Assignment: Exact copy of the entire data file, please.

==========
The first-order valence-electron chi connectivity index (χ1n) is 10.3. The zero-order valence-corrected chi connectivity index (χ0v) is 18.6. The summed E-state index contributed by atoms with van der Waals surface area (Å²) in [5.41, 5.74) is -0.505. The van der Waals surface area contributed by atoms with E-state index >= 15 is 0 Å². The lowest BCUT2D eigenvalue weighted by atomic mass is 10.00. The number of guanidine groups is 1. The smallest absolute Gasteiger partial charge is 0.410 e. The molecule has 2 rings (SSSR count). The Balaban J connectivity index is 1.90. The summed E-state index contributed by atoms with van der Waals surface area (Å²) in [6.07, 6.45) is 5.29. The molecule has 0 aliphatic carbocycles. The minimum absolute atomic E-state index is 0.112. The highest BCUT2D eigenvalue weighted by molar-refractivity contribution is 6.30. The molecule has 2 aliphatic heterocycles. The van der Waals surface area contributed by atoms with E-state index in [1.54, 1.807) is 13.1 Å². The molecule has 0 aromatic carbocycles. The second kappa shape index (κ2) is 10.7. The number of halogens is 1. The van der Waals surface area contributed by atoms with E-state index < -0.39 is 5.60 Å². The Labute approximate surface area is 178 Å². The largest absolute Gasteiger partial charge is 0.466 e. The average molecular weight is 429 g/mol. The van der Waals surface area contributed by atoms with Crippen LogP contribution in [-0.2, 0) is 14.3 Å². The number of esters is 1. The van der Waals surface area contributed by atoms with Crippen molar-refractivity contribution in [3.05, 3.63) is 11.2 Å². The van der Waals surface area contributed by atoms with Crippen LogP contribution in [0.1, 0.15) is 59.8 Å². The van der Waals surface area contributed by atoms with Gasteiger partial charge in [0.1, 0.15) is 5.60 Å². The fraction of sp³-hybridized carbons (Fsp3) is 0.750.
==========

The first-order valence-electron chi connectivity index (χ1n) is 10.3. The zero-order valence-corrected chi connectivity index (χ0v) is 18.6. The summed E-state index contributed by atoms with van der Waals surface area (Å²) in [5.41, 5.74) is -0.505. The van der Waals surface area contributed by atoms with E-state index >= 15 is 0 Å². The lowest BCUT2D eigenvalue weighted by atomic mass is 10.00. The number of guanidine groups is 1. The smallest absolute Gasteiger partial charge is 0.410 e. The molecule has 2 rings (SSSR count). The Balaban J connectivity index is 1.90. The summed E-state index contributed by atoms with van der Waals surface area (Å²) in [6.07, 6.45) is 5.29. The molecule has 0 aliphatic carbocycles. The minimum absolute atomic E-state index is 0.112. The highest BCUT2D eigenvalue weighted by molar-refractivity contribution is 6.30. The molecule has 2 aliphatic heterocycles. The van der Waals surface area contributed by atoms with E-state index in [1.54, 1.807) is 13.1 Å². The molecule has 0 aromatic carbocycles. The second kappa shape index (κ2) is 10.7. The number of halogens is 1. The van der Waals surface area contributed by atoms with E-state index < -0.39 is 5.60 Å². The Labute approximate surface area is 178 Å². The largest absolute Gasteiger partial charge is 0.466 e. The average molecular weight is 429 g/mol. The van der Waals surface area contributed by atoms with Crippen LogP contribution in [-0.2, 0) is 14.3 Å². The number of esters is 1. The van der Waals surface area contributed by atoms with Crippen molar-refractivity contribution in [3.05, 3.63) is 11.2 Å². The van der Waals surface area contributed by atoms with Crippen LogP contribution in [0.1, 0.15) is 59.8 Å². The van der Waals surface area contributed by atoms with Gasteiger partial charge in [0.1, 0.15) is 5.60 Å². The fraction of sp³-hybridized carbons (Fsp3) is 0.750.